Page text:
Poor showing from Department of Labour

sent to clients 6 October…..

Department roasted by MPs….. 

The Department of Labour (DOL) managed to spend 99% of the money allocated to it in the yearmildred-oliphant 2014/5, but in the same period achieved only 43% of its targets, according to the Auditor General (AG).

Parliament’s Portfolio Committee on Labour in response has now requested that Minister Mildred Oliphant appear before the committee to explain a dismal track record for the department built up over five years.

The committee was studying its own parliamentary overview of the DOL annual report which presentation also included DOL’s first 2015/6 quarterly financial and tasking targets. The overview was prepared in the light of  the AG’s recent audit of the department.

No better than before

In the first quarter of 2015/6, it was noted by the parliamentary overview that performance was little better than a bad previous year, with DOL spending R778.8m of the annual R2.6bn budget in that quarter, reflecting an under-expenditure of R130m with performance against targets also no better despite complaints lodged last year by the parliamentary PC on Labour.

The position was evident after the committee’s parliamentary financial oversight researcher had analyised the Auditor General’s report on DOL’s figures and perfomance in conjunction with reports from the Department of Public Service and Administration (DPA) on the same subject, represented by Phelelani Dlomo of DPA.

Bad history

The sad litany of poor organisation, said Dlomo, went back to 2012 and the R880 000 misspent in a “fruitless and wasteful” manner when a labour imbizo was cancelled at the last minute “due to unforeseen circumstances” in Gauteng.   At no stage over the next 12 month, Dlomo showed, there was little evidence of any marked improvement.

Subsequent failures by the Department of Public Works to “produce invoices for the right year” for new buildings for DOL and failures with inspection and enforcement programmes on labour issues were subsequent reasons for the overall financial misfire. The excuses for underspending of budget in the current 2015/6 first quarter were “slow spending on stationery, office leases and travel, and unfilled but funded vacant positions.

Lumka YengeniChairperson Lumka Yengeni and the Committee were warned by the Parliamentary Legal Advisor that it could not touch upon the issue of the DOL strategic plans because such had been approved by Parliament but what needed to be investigated was the underperformance of employees, since it was at management level that the department was failing on a regular basis.

No show minister

Minister of Labour, Mildred Oliphant, has had a running battle with the main Opposition Party for some time now because of her regular non-appearance before the Portfolio Committee on Labour. In a reply to a tabled parliamentary question on her absence by Ian Ollis MP (DA) that she had “defied and not heeded requests to attend Parliament”, the Minister replied in writing that she had never received any formal invitation, request or summons to attend the Portfolio Committee meetings.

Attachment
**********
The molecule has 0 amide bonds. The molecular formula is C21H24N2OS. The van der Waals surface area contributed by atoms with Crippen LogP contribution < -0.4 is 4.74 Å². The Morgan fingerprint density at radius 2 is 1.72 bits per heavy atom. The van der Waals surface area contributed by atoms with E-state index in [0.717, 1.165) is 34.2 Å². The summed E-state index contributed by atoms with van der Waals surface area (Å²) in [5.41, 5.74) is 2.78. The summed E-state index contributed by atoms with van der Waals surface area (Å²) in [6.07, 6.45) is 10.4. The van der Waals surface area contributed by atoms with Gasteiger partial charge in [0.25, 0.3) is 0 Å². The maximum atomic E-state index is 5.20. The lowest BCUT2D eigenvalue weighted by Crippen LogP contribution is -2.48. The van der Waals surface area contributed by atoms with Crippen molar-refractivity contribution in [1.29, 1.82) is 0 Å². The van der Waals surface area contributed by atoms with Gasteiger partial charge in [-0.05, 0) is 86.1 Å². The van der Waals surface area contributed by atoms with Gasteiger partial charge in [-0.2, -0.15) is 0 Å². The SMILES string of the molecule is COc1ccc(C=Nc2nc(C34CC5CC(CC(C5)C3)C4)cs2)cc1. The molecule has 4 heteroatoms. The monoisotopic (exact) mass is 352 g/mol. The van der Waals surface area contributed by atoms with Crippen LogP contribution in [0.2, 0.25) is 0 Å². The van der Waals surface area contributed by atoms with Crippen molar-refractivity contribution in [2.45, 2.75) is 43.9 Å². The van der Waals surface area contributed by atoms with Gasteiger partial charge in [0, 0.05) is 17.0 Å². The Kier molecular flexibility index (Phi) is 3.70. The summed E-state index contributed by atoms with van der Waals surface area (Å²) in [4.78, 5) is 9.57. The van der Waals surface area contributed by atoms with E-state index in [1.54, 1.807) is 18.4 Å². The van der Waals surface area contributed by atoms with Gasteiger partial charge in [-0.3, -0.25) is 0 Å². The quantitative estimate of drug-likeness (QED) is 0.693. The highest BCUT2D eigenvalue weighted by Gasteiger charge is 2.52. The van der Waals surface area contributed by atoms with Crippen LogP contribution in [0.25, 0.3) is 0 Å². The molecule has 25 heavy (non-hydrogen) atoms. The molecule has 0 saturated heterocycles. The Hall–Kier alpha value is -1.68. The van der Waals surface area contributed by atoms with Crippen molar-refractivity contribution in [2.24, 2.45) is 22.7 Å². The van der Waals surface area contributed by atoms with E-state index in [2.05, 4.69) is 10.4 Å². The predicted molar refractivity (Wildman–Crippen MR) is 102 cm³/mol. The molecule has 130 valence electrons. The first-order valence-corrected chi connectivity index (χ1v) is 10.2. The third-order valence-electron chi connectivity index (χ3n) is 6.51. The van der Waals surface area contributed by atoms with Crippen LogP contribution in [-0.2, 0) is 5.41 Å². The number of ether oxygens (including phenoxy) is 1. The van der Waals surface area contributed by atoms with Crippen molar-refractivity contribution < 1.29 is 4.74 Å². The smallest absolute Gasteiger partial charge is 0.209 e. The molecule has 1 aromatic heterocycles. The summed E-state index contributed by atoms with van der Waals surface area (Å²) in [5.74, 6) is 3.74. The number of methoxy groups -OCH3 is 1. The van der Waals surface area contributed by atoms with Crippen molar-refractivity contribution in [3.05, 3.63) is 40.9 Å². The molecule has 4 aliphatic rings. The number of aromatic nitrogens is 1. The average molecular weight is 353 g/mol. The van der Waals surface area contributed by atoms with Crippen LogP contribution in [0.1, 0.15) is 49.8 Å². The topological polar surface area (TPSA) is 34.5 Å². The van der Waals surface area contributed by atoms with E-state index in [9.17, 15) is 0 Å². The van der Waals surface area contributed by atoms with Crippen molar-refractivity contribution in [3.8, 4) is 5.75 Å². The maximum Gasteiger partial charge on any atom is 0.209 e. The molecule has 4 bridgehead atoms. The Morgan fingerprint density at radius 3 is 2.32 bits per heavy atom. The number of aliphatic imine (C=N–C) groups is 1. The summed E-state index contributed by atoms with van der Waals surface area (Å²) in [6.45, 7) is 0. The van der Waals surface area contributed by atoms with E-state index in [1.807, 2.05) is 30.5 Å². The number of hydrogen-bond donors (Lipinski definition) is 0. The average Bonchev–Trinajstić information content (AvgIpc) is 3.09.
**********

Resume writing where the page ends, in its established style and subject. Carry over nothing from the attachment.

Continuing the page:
The statement from her Ministry added “there is nothing unusual in parliamentary practice when a Minister is represented by her director general on issues requiring answers on departmental operations and plans.”

“This is not the practice of most Ministers”, said Ollis and added that the majority of Ministers liked toian ollis attend so that they appeared in touch with their departments and are conversant with the issues that their departments.  Without a doubt, he said, this was not the case with the Minister of Labour “who obviously rejected any financial oversight of her department’s performance.”

How bad can it get

Ms. Meisie Nkau of the Auditor General’s office completely supported the parliamentary research and analysis findings undertaken and added “DOL was spending but underachieving”. Opposition members at question time had a field day and asked the auditor general’s office if “DOL was not perhaps the worst department in government”.

Ms. Nkau of the AG’s office replied the DOL was “not the worst department at meeting its targets” but asked all MPs to rather “measure performance of all government departments against the best.”

The questioner, Michael Bagraim of the DA, said that he also suspected corruption in the Compensation Fund and called for a specific report from the Auditor-General’s office on this as soon as possible.

Top down problems

Derrick America (DA) said the accounting officer, DOL, must be held accountable as well. There had been a lack of “consequence management” and what was now evident was the retrogressive nature of the DOL and its entities.

“The Minister must give this committee a commitment as to when action would be taken against non-performing senior managers, who were also tolerating under-performance from their juniors”, he said.

Other articles in this category or as background

Labour : nobody at top biting the bullet – ParlyReportSA

Labour committee ignores strikes – ParlyReportSA

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